Missing 0-length chunk to mark the end of a response

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Missing 0-length chunk to mark the end of a response

John.E.Gregg-2
All,

Hopefully I can explain this clearly...

The short question is that my client is sometimes not getting the 0-length chunk at the end of the response from Tomcat, so my connections don't get reused.

My Tomcat server is version 7.0.81.  JDK is 1.8.0_144.  I have a Jersey client, version 2.25, connecting to it from another Tomcat server.  I noticed that inbound connections to the server are not getting reused properly.  I think the reason has to do with the fact that Tomcat is using chunked output but is not sending the 0-length chunk that signals the end of the response, even though the response is completed/successful.

My Tomcat server has 3 connectors: one plain HTTP, one SSL, and one SSL + mutual authentication (2-way SSL.)  With plain HTTP, I always get the 0-length chunk.  I verified this both with the remote debugger and TCPMon.  With the other two connectors, I don't get the 0-length chunk with the Jersey client, though I do see it with some other clients.  I can't use TCPMon with SSL, but with the same breakpoints as with non-SSL I see that there is no 0-length chunk.

Setting a breakpoint on ChunkedInputStream line 326 on the client side and printing the chunk sizes, I get this output for 2 responses over plain HTTP:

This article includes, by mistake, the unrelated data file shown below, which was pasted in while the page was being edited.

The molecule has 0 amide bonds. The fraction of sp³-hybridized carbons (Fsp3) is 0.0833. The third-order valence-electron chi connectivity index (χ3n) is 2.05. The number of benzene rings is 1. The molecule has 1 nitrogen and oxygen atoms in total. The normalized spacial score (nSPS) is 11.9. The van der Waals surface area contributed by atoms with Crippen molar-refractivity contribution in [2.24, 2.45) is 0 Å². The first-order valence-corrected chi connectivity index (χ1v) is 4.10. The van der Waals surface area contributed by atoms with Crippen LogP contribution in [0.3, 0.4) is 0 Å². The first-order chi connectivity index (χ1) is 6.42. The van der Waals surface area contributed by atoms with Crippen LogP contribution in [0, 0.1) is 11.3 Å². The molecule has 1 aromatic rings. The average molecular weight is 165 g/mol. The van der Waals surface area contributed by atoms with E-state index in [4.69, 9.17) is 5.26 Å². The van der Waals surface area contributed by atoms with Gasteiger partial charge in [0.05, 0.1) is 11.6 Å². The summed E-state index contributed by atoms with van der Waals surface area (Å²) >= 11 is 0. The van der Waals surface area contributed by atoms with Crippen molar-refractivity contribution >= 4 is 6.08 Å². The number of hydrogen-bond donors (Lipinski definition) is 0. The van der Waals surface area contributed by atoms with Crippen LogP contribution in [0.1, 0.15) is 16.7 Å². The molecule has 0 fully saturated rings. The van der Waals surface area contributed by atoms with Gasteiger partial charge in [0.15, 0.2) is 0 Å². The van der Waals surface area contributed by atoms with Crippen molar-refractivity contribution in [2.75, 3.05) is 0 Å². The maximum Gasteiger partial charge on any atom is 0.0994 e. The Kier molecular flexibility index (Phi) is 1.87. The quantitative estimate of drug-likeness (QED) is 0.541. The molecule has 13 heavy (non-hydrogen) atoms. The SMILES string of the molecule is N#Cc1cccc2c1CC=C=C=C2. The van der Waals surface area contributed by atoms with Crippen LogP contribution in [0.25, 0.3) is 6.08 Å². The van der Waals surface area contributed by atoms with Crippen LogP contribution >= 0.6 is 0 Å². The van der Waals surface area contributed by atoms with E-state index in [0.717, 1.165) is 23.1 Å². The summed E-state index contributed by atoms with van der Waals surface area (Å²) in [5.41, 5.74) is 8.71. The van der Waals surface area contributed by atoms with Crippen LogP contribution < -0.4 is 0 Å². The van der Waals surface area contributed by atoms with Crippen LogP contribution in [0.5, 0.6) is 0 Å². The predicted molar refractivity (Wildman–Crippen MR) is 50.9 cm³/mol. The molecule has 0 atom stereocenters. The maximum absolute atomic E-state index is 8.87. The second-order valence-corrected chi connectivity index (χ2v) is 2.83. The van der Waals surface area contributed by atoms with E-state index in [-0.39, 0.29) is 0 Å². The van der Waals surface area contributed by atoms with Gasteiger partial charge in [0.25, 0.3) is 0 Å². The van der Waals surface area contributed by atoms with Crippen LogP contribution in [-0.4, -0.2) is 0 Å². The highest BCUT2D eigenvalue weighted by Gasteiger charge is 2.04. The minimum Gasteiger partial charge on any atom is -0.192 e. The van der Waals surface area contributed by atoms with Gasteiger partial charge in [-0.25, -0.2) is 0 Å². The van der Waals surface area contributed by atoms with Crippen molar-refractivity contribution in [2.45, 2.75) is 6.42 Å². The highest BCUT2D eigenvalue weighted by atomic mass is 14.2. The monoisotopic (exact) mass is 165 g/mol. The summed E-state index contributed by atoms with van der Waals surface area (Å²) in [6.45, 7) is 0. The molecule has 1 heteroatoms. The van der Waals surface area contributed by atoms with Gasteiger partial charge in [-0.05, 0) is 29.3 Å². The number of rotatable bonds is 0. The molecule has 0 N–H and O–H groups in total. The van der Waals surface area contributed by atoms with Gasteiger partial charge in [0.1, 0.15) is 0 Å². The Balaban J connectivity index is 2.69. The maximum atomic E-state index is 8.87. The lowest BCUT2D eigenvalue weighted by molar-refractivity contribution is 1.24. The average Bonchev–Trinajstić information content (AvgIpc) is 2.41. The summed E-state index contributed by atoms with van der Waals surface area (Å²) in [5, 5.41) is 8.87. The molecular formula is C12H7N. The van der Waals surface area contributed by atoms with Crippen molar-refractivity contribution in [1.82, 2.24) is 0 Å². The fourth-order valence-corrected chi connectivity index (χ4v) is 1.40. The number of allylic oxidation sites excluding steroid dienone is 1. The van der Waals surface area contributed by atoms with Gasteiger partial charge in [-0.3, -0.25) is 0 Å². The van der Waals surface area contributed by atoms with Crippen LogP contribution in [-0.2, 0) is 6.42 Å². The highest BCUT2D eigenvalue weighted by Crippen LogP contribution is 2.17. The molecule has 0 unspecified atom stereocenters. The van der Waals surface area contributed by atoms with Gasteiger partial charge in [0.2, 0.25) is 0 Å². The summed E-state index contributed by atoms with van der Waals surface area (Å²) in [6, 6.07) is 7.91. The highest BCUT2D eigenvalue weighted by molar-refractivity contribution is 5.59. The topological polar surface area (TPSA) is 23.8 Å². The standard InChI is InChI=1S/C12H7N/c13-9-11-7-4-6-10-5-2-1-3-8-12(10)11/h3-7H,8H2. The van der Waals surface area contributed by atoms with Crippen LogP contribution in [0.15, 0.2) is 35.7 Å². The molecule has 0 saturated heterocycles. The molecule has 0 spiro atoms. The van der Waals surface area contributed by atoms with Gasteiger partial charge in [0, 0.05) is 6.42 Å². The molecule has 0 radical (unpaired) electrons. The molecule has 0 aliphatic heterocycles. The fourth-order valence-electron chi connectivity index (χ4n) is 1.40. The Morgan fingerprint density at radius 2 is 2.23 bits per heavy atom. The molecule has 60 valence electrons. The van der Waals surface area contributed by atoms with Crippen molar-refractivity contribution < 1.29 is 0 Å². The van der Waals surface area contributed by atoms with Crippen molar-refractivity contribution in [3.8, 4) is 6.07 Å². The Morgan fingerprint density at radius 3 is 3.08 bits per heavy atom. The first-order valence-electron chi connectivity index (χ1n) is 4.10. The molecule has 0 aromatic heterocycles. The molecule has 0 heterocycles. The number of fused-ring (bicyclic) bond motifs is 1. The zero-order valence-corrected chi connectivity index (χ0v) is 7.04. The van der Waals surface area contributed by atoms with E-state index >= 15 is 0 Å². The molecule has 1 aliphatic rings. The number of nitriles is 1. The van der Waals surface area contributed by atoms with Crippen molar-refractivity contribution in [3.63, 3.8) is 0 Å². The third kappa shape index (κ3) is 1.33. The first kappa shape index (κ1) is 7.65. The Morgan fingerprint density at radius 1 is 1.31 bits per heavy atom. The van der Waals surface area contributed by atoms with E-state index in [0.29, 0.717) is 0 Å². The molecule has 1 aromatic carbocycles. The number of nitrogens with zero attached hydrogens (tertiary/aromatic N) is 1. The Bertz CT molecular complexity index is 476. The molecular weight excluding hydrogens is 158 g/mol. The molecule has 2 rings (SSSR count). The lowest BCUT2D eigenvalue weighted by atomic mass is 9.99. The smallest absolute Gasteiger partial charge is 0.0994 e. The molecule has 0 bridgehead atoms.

chunk size: 8192
chunk size: 1312
chunk size: 0
chunk size: 8192
chunk size: 1312
chunk size: 0

And for SSL:

chunk size: 8192
chunk size: 1312
chunk size: 8192
chunk size: 1312

When there is no 0-length chunk, the processRaw() method exits on line 304.  When there is, it exits on line 457.

In all scenarios, the client uses HTTP/1.1 and sends the Connection: keep-alive header.  Adding "%{Connection}i %{Connection}o" to my access valve gives me this in the log:

keep-alive -

When I run tests from a load generator directly against the server, the chunking occurs and the connections get reused as expected.

Here is my plain HTTP connector:

<Connector port="7150"
                protocol="HTTP/1.1"
                connectionTimeout="3000"
                enableLookups="false"
                acceptCount="150"
                redirectPort="8443"
                maxThreads="80"
                maxKeepAliveRequests="100"
                />

Here is one of my SSL connectors:

<Connector port="7154"
        protocol="HTTP/1.1"
        SSLEnabled="true"
        maxThreads="160"
        maxKeepAliveRequests="100"
        keepAliveTimeout="10000"
        scheme="https"
        secure="true"
        clientAuth="true"
        sslProtocol="TLS"
        sslEnabledProtocols="TLSv1,TLSv1.1,TLSv1.2"
        keystoreFile="${keystoreFile}"
        keystorePass="${keystorePassword}"
        keyAlias="banana"
        truststoreFile="${truststoreFile}"
        truststorePass="${truststorePassword}"
        allowUnsafeLegacyRenegotiation="false"
        ciphers="blah blah blah"
/>

Any ideas?

Thanks

John



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Re: Missing 0-length chunk to mark the end of a response

markt
On 16/10/17 23:08, [hidden email] wrote: